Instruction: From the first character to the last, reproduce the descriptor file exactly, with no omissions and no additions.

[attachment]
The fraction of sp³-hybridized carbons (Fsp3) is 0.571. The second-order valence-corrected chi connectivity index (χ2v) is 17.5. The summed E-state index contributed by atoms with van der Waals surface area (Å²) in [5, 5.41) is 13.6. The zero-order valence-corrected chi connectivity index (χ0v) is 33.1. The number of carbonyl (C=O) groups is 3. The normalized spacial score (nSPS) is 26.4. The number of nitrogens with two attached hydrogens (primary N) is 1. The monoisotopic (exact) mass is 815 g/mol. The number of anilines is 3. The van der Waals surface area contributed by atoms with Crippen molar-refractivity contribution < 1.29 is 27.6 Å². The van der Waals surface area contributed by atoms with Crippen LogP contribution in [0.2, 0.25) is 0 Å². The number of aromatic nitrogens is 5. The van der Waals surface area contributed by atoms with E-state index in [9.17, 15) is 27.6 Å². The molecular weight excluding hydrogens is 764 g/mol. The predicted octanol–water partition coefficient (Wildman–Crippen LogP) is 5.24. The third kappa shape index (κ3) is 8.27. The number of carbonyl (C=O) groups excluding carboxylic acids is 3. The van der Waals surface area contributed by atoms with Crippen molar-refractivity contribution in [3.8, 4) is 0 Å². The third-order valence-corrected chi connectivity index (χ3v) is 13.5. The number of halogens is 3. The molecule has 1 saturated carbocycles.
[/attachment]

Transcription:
The fraction of sp³-hybridized carbons (Fsp3) is 0.571. The second-order valence-corrected chi connectivity index (χ2v) is 17.5. The summed E-state index contributed by atoms with van der Waals surface area (Å²) in [5, 5.41) is 13.6. The zero-order valence-corrected chi connectivity index (χ0v) is 33.1. The number of carbonyl (C=O) groups is 3. The normalized spacial score (nSPS) is 26.4. The number of nitrogens with two attached hydrogens (primary N) is 1. The monoisotopic (exact) mass is 815 g/mol. The number of anilines is 3. The van der Waals surface area contributed by atoms with Crippen molar-refractivity contribution < 1.29 is 27.6 Å². The van der Waals surface area contributed by atoms with Crippen LogP contribution in [0.2, 0.25) is 0 Å². The number of aromatic nitrogens is 5. The van der Waals surface area contributed by atoms with E-state index in [9.17, 15) is 27.6 Å². The molecular weight excluding hydrogens is 764 g/mol. The predicted octanol–water partition coefficient (Wildman–Crippen LogP) is 5.24. The third kappa shape index (κ3) is 8.27. The number of carbonyl (C=O) groups excluding carboxylic acids is 3. The van der Waals surface area contributed by atoms with Crippen molar-refractivity contribution in [3.8, 4) is 0 Å². The third-order valence-corrected chi connectivity index (χ3v) is 13.5. The number of halogens is 3. The molecule has 1 saturated carbocycles.